Skip to main content

How to make thread-safe calls to controls (xtd.forms)

In This Section


Multithreading can improve the performance of xtd.forms applications, but access to xtd.forms controls is not inherently thread-safe. Multithreading can expose your code to serious and complex bugs. Two or more threads manipulating a control can force the control into an inconsistent state and lead to race conditions, deadlocks, freezes, or stalls. If you implement multithreading in your application, be sure to call cross-threaded controls in a safe manner.

There are two ways to safely call an xtd.forms control from a thread that did not create the control. Use the xtd::windows::forms::control::invoke method to call a delegate created in the main thread, which in turn calls the control. You can also implement an xtd::forms::background_worker, which uses an event-driven model to separate the work done in the background thread from the communication of results.

Unsafe cross-thread calls

It's unsafe to call a control directly from a thread that didn't create it. The following code snippet illustrates an unsafe call to the xtd::forms::text_box control. The button1_Click event handler creates a new write_text_unsafe thread, which sets the main thread's xtd::forms::text_box::text property directly.

void button1_click(object& sender, const event_args& e) {
thread thread1(delegate<void()>(*this, &main_form::write_text_unsafe));

void write_text_unsafe() {
text_box1.text("This text was set unsafely.");

The Visual Studio debugger detects these unsafe thread calls by throwing an xtd::invalid_operation_exception with the following message: "Cross-thread operation not valid. Control accessed from a thread other than the one where it was created. The xtd::invalid_operation_exception always occurs for unsafe cross-threaded calls during Visual Studio debugging, and can occur at application runtime. You need to resolve this issue, but you can disable the exception by setting the xtd::forms::control::check_for_illegal_cross_thread_calls property to false.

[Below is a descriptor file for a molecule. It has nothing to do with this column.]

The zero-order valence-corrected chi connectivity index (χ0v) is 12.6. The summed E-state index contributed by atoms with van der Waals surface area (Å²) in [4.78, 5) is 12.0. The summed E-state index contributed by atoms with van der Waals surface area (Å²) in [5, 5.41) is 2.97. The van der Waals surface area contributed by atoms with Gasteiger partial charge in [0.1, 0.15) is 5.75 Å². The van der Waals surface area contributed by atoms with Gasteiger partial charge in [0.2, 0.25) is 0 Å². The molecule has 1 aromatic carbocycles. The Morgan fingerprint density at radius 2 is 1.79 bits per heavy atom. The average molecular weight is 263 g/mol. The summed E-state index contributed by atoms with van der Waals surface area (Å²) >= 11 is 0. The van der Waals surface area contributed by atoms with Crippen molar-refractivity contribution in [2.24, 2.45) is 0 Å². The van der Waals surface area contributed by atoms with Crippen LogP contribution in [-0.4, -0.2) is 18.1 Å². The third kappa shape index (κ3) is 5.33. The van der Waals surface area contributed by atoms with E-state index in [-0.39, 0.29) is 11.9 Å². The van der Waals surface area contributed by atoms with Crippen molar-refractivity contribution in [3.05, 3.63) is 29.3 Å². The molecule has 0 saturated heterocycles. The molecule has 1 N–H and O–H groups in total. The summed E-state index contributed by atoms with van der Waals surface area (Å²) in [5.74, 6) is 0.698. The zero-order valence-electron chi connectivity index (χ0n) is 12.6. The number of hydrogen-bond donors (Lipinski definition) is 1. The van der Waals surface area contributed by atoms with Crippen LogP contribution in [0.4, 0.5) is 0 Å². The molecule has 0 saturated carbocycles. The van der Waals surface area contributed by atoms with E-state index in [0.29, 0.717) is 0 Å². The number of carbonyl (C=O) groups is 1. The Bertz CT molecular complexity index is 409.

Be careful, some OS don't support cross-thread UI operations!

Safe cross-thread calls

The following code examples demonstrate two ways to safely call a xtd.forms control from a thread that didn't create it:

  1. The xtd::forms::control::invoke method, which calls a delegate from the main thread to call the control.
  2. A xtd::forms::background_worker component, which offers an event-driven model.

In both examples, the background thread sleeps for one second to simulate work being done in that thread.

Example: Use the xtd::forms::control::invoke method

The following example demonstrates a pattern for ensuring thread-safe calls to a xtd.forms control. It queries the xtd::forms::control::invoke_required property, which compares the control's creating thread ID to the calling thread ID. If they're different, you should call the xtd::forms::control::invoke method.

The write_text_safe enables setting the xtd::forms::text_box control's xtd::forms::control::text property to a new value. The method queries xtd::forms::control::invoke_required. If xtd::forms::control::invoke_required returns true, write_text_safe recursively calls itself, passing the method as a delegate to the xtd::forms::control::invoke method. If xtd::forms::control::invoke_required returns false, write_text_safe sets the xtd::forms::text_box::text directly. The button1_click event handler creates the new thread and runs the write_text_safe method.

void button1_click(object& sender, const event_args& e) {
thread thread1(delegate<void()>(*this, &main_form::write_text_safe));

void write_text_safe() {
if (text_box1.invoke_required())
text_box1.invoke({*this, &main_form::write_text_safe});
text_box1.text("This text was set safely.");

Example: Use a xtd::forms::background_worker

An easy way to implement multithreading is with the xtd::forms::background_worker component, which uses an event-driven model. The background thread raises the xtd::forms::background_worker::do_work event, which doesn't interact with the main thread. The main thread runs the xtd::forms::background_worker::progress_changed and xtd::forms::background_worker::run_worker_completed event handlers, which can call the main thread's controls.

To make a thread-safe call by using xtd::forms::background_worker, handle the xtd::forms::background_worker::do_work event. There are two events the background worker uses to report status: xtd::forms::background_worker::progress_changed and xtd::forms::background_worker::run_worker_completed. The xtd::forms::background_worker::progress_changed event is used to communicate status updates to the main thread, and the xtd::forms::background_worker::run_worker_completed event is used to signal that the background worker has completed its work. To start the background thread, call xtd::forms::background_worker::run_worker_async.

The example counts from 0 to 10 in the xtd::forms::background_worker::do_work event, pausing for one second between counts. It uses the xtd::forms::background_worker::progress_changed event handler to report the number back to the main thread and set the xtd::forms::text_box control's xtd::forms::text_box::text property. For the xtd::forms::background_worker::progress_changed event to work, the xtd::forms::background_worker::worker_reports_progress property must be set to true.

void button1_click(object& sender, const event_args& e) {
if (!background_worker1.is_busy())

void background_worker1_do_work(object& sender, do_work_event_args& e) {
int counter = 0;
int max = 10;

while (counter <= max) {
background_worker1.report_progress(0, ustring::format("{}", counter));

void background_worker1_progress_changed(object& sender, const progress_changed_event_args& e) {

See also